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A Scimitar Syndrome Variant Associated with Critical Aortic Coarctation in a Newborn

Mirjana Miksić, Faris Mujezinović, Maruša Selič Serdinšek, Miha Weiss, Sergej Prijić

(Division of Gynaecology and Perinatology, Department of Perinatology, University Medical Centre, Maribor, Slovenia)

Am J Case Rep 2020; 21:e923162

DOI: 10.12659/AJCR.923162


BACKGROUND: Scimitar syndrome (SCS) is a rare congenital cardiopulmonary malformation, characterized by anomalous pulmonary venous drainage from the right lung associated with aortopulmonary collateral arteries and pulmonary hypoplasia. The variant described in the case presented here, with total anomalous right pulmonary venous drainage into the superior and inferior vena cava, can be expected in 2% of patients with scimitar syndrome. To the best of our knowledge, the association between the variant of SCS and coarctation of aorta described in our patient has never been reported before in the literature.
CASE REPORT: A female newborn with a gestational age of 35 weeks presented with a rare combination of scimitar syndrome and aortic coarctation. The patient had a variant of SCS that included anomalous drainage of the right upper and lower pulmonary vein into the superior and inferior vena cava, respectively; relative right lung hypoplasia; and right lower lobe sequestration supplied by aortopulmonary collateral arteries that originated from the truncus coeliacus. The diagnosis was confirmed with computed tomography angiography after resection of the aortic coarctation with extended end-to-end anastomosis. Subsequently, interventional closure of the collateral artery supplying the right lower lobe was performed with an AMPLATZER™ Vascular Plug 4. The patient’s clinical course was complicated by suspicious acute endocarditis and chylous pleural effusion. After a prolonged hospitalization, she was discharged in clinically stable condition.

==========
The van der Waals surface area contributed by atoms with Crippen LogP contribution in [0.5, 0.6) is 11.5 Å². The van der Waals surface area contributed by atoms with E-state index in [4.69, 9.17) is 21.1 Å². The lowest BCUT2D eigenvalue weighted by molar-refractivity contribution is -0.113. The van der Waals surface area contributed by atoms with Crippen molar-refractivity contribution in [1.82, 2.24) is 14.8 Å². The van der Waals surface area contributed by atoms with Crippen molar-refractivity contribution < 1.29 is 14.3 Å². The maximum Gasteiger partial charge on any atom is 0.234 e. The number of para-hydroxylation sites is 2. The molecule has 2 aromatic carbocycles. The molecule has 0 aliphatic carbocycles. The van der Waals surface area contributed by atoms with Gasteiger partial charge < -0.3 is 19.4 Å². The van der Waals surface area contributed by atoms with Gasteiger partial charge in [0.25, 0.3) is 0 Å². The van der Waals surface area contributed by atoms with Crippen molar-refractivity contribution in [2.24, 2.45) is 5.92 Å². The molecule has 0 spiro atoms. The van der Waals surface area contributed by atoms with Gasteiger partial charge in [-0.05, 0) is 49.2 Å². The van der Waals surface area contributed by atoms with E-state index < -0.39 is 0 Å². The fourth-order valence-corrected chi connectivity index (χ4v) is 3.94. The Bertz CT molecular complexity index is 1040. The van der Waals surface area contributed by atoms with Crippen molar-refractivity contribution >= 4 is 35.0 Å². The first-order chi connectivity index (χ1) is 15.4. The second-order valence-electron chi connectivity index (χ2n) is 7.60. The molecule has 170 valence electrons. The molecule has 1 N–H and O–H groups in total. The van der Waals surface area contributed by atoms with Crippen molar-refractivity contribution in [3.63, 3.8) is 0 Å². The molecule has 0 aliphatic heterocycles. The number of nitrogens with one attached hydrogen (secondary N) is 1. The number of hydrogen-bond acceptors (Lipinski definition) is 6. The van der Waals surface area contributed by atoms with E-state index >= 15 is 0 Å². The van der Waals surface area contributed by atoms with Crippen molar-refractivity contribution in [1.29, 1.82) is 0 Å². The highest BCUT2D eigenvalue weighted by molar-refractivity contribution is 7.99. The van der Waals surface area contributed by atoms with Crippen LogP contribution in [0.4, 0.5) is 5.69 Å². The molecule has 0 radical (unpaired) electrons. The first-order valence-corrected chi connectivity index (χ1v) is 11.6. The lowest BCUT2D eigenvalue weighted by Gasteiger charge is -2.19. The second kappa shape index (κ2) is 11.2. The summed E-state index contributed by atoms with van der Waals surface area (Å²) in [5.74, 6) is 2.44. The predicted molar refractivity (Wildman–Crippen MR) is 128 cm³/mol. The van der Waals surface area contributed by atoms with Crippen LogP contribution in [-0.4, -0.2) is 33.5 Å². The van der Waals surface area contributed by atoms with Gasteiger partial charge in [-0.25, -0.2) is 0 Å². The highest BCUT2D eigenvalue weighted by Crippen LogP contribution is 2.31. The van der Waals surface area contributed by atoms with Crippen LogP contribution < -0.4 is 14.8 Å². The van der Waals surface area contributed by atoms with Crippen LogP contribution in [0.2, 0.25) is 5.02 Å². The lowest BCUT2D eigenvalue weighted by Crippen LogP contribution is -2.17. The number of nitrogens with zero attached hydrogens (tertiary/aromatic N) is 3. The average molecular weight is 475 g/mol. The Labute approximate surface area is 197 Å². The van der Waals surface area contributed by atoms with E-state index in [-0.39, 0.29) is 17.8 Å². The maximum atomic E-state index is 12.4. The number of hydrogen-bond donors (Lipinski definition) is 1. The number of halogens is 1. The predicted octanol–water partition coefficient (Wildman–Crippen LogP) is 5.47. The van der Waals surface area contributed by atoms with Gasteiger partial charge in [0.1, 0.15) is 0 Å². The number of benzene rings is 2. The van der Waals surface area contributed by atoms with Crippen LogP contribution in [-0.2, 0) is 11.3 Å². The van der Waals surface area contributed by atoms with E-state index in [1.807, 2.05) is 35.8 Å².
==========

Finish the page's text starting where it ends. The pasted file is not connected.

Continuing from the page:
CONCLUSIONS: The diagnosis of SCS should be considered when pulmonary hypertension persists after coarctation repair in a child with dextroposition of the heart and right lung hypoplasia. Successful treatment of this rare combination of conditions calls for teamwork by highly experienced specialists.

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